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Myford ML7RB backgear cluster

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ian j22/02/2019 19:17:44
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259 forum posts
227 photos

What a bad day ! Managed to strip some teeth off the 17 tooth gear of the 17/53 tooth back gear cluster on my ML7RB lathe.

Is it possible to remove and replace the cluster with out the hassle of removing and replacing the spindle. I live in hope!!

Ian

Mike Poole22/02/2019 19:43:33
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1757 forum posts
44 photos

Here is a link showing what you need to do, I don’t fancy your chances of getting that apart with the spindle in situ unless you are a gynaecologist, and getting the gear cluster out doesn’t look as though there is enough room to get it passed the spindle. It may be possible to unbolt the whole headstock and drop it out but I think that could well be more trouble than taking the spindle out. Don’t forget the screw hiding down the back gear lever top detent hole.

**LINK**

Mike

ian j23/02/2019 09:09:32
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259 forum posts
227 photos

Thanks for the utube link Mike, it confirms what I really thought. Looks like I'm going to have to learn how to reassemble the spindle and bearings, I may be back !!

Ian

Brian Wood23/02/2019 09:27:37
1831 forum posts
36 photos

Hello Ian J,

I had just the same misfortune and I'm afraid the only way of getting to it for access is to strip the lathe spindle.

One reassembly tip I think is worthwhile is to put a scratch mark across the lever and boss of the eccentric that swings the back gear up into engagement. It makes correct alignment a breeze when you come to put it together again later. Also, be aware that there are two grub screws that lock the lever in place on the boss.

And finally, another bit of future proofing maintenance which I have incorporated is to run an end mill down the pivot for the combination gear itself to cut a shallow oil groove rather than rely on the drilled hole to provide sufficient lubrication over the length of the close fit of the two components

I hope the repair goes well for you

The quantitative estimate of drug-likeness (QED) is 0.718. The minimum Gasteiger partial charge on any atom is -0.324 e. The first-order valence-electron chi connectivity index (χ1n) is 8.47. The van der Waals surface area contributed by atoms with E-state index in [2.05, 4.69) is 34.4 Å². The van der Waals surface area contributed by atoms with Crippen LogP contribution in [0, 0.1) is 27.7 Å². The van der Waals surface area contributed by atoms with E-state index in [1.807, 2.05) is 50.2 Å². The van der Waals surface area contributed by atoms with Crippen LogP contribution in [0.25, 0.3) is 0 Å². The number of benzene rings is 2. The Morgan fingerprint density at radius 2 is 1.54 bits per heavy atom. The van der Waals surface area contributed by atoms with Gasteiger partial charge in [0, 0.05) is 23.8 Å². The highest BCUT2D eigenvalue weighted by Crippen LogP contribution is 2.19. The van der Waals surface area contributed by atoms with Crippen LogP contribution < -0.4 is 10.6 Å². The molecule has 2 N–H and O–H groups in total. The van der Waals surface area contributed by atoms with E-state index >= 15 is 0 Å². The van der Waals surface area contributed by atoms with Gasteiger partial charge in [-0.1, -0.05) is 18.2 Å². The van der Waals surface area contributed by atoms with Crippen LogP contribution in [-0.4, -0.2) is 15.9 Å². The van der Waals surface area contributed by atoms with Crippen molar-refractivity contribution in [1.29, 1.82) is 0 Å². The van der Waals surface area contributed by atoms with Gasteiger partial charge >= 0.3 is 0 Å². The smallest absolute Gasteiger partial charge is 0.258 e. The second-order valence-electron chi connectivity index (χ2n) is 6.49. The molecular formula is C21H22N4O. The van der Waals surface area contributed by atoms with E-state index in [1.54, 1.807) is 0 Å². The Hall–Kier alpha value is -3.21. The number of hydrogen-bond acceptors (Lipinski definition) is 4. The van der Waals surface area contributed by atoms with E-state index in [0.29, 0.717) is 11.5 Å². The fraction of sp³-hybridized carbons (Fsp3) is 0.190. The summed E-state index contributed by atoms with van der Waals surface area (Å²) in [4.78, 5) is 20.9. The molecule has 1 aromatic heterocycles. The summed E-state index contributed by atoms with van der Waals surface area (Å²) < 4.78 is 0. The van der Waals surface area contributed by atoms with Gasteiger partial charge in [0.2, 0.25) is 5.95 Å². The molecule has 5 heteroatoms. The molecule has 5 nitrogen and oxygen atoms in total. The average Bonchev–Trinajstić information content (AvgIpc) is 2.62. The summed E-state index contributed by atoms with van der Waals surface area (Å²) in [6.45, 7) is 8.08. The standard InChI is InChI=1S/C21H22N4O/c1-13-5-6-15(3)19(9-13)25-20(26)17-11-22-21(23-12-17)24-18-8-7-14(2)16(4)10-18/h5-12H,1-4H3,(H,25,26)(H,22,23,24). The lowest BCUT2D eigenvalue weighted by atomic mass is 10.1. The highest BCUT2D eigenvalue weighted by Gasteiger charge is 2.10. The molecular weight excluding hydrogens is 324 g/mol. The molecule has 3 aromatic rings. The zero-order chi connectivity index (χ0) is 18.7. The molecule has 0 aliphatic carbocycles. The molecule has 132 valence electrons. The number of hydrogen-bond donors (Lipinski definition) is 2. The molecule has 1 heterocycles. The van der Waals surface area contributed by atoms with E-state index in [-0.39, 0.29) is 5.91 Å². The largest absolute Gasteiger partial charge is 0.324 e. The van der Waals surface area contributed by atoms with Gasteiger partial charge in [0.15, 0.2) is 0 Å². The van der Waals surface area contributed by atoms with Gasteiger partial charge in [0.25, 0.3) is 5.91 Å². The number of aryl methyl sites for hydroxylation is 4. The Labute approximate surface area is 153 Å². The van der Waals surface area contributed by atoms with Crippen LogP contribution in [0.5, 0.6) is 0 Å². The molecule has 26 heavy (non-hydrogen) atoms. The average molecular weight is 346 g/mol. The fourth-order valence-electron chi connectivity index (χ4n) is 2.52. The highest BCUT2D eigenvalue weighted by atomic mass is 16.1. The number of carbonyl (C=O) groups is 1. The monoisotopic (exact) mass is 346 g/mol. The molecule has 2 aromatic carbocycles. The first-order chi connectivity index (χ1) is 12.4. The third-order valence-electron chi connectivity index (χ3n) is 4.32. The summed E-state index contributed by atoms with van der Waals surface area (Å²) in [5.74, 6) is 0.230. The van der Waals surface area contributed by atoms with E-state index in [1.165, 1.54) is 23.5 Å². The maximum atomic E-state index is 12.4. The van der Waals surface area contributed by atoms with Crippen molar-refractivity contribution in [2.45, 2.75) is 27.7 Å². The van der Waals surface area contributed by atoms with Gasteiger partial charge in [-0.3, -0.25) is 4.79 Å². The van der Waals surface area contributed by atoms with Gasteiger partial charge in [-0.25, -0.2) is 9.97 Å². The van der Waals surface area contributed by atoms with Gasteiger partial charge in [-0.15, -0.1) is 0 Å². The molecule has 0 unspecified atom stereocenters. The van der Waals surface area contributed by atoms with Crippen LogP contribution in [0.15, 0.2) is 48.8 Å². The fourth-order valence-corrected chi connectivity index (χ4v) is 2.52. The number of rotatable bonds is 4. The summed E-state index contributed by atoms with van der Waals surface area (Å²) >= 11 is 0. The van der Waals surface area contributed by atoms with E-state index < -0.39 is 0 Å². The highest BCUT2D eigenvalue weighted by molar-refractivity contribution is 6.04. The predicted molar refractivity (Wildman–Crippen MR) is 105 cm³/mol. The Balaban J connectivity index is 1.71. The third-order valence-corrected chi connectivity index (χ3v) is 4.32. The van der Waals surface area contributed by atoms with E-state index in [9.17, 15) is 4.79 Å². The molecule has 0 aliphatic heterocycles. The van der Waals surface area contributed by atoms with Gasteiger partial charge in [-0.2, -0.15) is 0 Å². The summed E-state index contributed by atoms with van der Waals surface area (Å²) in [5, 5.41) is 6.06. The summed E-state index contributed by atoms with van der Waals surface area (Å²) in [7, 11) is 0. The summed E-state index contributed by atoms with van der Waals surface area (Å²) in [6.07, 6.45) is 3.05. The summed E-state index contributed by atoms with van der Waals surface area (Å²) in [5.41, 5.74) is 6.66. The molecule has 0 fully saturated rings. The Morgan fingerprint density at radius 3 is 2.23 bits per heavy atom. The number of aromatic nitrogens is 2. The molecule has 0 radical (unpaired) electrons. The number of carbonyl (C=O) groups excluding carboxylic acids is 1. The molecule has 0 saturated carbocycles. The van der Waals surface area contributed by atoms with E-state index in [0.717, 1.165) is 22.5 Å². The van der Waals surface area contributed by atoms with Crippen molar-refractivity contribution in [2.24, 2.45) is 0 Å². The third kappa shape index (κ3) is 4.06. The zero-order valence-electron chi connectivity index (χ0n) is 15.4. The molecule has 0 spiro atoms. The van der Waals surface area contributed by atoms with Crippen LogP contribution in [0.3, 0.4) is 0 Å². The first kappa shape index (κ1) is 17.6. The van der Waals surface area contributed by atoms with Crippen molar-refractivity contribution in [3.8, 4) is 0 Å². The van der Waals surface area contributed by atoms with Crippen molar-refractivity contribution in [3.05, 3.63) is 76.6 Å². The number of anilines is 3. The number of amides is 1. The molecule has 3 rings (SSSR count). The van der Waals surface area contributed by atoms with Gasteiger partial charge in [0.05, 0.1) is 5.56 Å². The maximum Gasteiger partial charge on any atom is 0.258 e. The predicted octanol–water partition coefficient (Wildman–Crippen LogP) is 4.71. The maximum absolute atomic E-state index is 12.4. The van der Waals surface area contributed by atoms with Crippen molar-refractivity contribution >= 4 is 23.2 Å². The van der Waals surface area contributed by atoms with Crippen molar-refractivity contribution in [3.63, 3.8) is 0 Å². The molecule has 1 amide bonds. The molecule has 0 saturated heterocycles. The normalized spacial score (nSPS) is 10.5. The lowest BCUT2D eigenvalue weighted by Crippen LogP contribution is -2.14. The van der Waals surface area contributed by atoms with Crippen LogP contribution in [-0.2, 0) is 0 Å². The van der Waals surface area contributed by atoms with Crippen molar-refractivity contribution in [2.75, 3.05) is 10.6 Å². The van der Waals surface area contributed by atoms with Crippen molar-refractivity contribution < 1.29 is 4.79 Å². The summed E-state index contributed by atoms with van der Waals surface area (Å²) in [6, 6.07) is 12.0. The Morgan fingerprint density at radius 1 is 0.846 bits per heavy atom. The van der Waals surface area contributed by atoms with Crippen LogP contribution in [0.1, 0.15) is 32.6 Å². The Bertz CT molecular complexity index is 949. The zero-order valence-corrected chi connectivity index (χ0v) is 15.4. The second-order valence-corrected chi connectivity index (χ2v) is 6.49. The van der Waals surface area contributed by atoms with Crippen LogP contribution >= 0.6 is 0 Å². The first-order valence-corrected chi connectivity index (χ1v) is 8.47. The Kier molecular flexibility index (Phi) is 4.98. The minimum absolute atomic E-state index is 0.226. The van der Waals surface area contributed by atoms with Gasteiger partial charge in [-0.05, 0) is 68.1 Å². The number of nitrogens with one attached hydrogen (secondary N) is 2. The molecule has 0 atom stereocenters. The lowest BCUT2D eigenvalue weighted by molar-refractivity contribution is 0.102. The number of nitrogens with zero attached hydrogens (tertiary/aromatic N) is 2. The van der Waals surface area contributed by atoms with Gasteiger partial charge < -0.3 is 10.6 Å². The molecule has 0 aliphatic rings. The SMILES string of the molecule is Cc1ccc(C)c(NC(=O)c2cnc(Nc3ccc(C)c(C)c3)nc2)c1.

Regards

Brian.

ega23/02/2019 11:42:04
1103 forum posts
90 photos

Unfortunate indeed! May we know what caused the problem?

Hopper23/02/2019 12:12:02
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3304 forum posts
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Posted by ian j on 23/02/2019 09:09:32:

... Looks like I'm going to have to learn how to reassemble the spindle and bearings, I may be back !!

Ian

They are not terribly complicated. Mark the bearing caps so they go back on the way they came off. Four cap screws and the whole shebang can be lifted out. Be very careful on disassembly to capture and note the small shims between top and bottom bearings on each side so they go back in the same place they came out of.

If you measure your spindle play up and down before disassembly you might even be able to tighten the bearings up a notch by peeling off one layer of the shims, if yours has the laminated shims fitted. Not all do.

And put oil on the bearings and shaft before final assembly so the bearings do not start up dry.

Not much to it really. Pulleys and gears and thrust bearings etc can all stay in place on the spindle.

Edited By Hopper on 23/02/2019 12:13:29

Brian Wood23/02/2019 12:12:54
1831 forum posts
36 photos

Ega,

I think it was down to a session of fairly heavy cutting to reduce a rough 4 cornered piece to round, one tooth from the 17 T gear disappeared completely and presumably fell away into the space below the headstock. The cluster gear is 16 DP but made in cast iron and the hammering effect was evidently too much for it. The break was clean with no sign of fatigue.

I have a new one from Myford fitted now, but the materials used are still the same and I am in the process of cutting a new 17 T pinion on a short shaft in phosphor bronze to salvage the old component as a spare.

Regards

Brian

Hopper23/02/2019 12:22:51
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3304 forum posts
65 photos

Here's one way of smoothing out impact on the back gear when taking interrupted cuts. Credit to LH Sparey for this idea. Crude but it works. Takes up the backlash between gear teeth etc and keeps chuck rotation more constant.

dscn1046.jpg

dscn2084.jpg

Brian Wood23/02/2019 12:30:17
1831 forum posts
36 photos

Hopper,

Thank you, I'll remember that for the next time; a neat trick. I don't like abusing machinery and I don't recall any unusual added noise when the tooth broke off, but it's absence was very soon apparent as the next tooth along took the additional impact from the gap left by the missing tooth

The drive gear from the V belt cluster is in P. Br and I query the design concept regarding the strength of a 17 T cast iron gear in the chain with the anticipated loading that back gearing might be expected to handle; hence my planned salvage with a P Br alternative. Change wheel gearing of that sort of tooth count is usually in steel, much better able to handle the loading per tooth.

Brian

Edited By Brian Wood on 23/02/2019 12:36:14

ega23/02/2019 14:24:35
1103 forum posts
90 photos

Brian Wood:

Many thanks for the cautionary explanation.

I am reminded of GHT's Small Rotary Table: